A new book detailing the struggles and triumphs of motherhood stemmed from local moms sharing stories and connecting during the pandemic.
The MomBabes: A Motherhood Anthology – a co-author project led by Christina Walsh and Carolyn Turkington, two moms, sisters, and podcasters – features 20 stories.
Turkington is a middle school teacher at Betty Gilbert Middle School who has resided in Aldergrove for the past three years. The siblings, however, grew up in Surrey.
“Growing up, we always imagined being moms, but never imagined we would get to be on maternity leave at the same time,” she said. “We started the MomBabe community because after inviting some new moms over for coffee we realized moms wanted something more.”
It started when the duo were new moms standing at their father’s funeral and wondering “Is this it? There has to be something more.”
“So when the postpartum and grief fog lifted a little we listened to those nudges and whispers,” Turkington continued. “We said to each other we have to do something, we can’t just let our lives pass us by, waiting for the right time to start. Because we know there is no right time.”
The MomBabes began as an online community to connect with others and share. Walsh came up with the name in a reference to their mother who they deemed a big cheerleader.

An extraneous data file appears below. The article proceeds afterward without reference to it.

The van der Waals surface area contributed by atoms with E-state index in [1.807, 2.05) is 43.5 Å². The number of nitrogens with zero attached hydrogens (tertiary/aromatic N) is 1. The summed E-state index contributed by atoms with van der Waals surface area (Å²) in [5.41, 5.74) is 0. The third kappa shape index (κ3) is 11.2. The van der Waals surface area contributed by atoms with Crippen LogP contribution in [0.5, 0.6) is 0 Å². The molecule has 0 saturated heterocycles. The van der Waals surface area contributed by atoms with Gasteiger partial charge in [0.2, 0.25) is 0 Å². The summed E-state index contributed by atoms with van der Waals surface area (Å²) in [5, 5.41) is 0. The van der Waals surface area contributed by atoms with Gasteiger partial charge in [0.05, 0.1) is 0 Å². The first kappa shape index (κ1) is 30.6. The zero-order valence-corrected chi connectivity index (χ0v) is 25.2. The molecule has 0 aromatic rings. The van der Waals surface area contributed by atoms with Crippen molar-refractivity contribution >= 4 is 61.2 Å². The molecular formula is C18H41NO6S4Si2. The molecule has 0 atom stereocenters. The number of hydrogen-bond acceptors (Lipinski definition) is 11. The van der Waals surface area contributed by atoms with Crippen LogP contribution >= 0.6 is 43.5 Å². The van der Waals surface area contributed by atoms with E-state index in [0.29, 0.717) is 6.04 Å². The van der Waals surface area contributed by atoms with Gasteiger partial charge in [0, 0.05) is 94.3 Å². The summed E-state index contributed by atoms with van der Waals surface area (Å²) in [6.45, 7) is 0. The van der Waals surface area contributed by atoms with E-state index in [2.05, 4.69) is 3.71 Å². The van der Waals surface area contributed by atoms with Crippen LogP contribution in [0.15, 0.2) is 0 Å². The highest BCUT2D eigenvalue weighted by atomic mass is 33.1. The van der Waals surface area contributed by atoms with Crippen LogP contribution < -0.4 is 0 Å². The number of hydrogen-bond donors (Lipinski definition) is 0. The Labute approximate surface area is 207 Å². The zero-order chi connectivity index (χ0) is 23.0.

“She would always say ‘come on babe, you can do it’,” Turkington recalled.
Events and get-togethers like mom’s nights out became popular until COVID-19 forced them to remain digital – a perfect opportunity to put pen to paper.
The book, self-published last month, shares stories from 20 authors, mostly from the Lower Mainland.
Turkington explained that the book is a Chicken-Soup-For-the-Soul-type collection where moms share stories of secrets, sadness, grief, loss, and humour.
“These stories just prove they’re not alone. Everyone is accepted and we are showing that moms are more than moms. They can have a career and be a mom. They can have it all.”
Production for book two starts in October and the sisters are looking for local moms to share their stories.
People can register to join the project.
The MomBabes met through Zoom every Wednesday for the past six months to coach each other and give storytelling support – a process they intend to keep going.
“We have no idea where we would be without the support of our community and all we want to do is help others feel supported, safe and loved,” Turkington added.
More information and the book can be found at www.themombabes.com.
Have a story tip? Email: firstname.lastname@example.org
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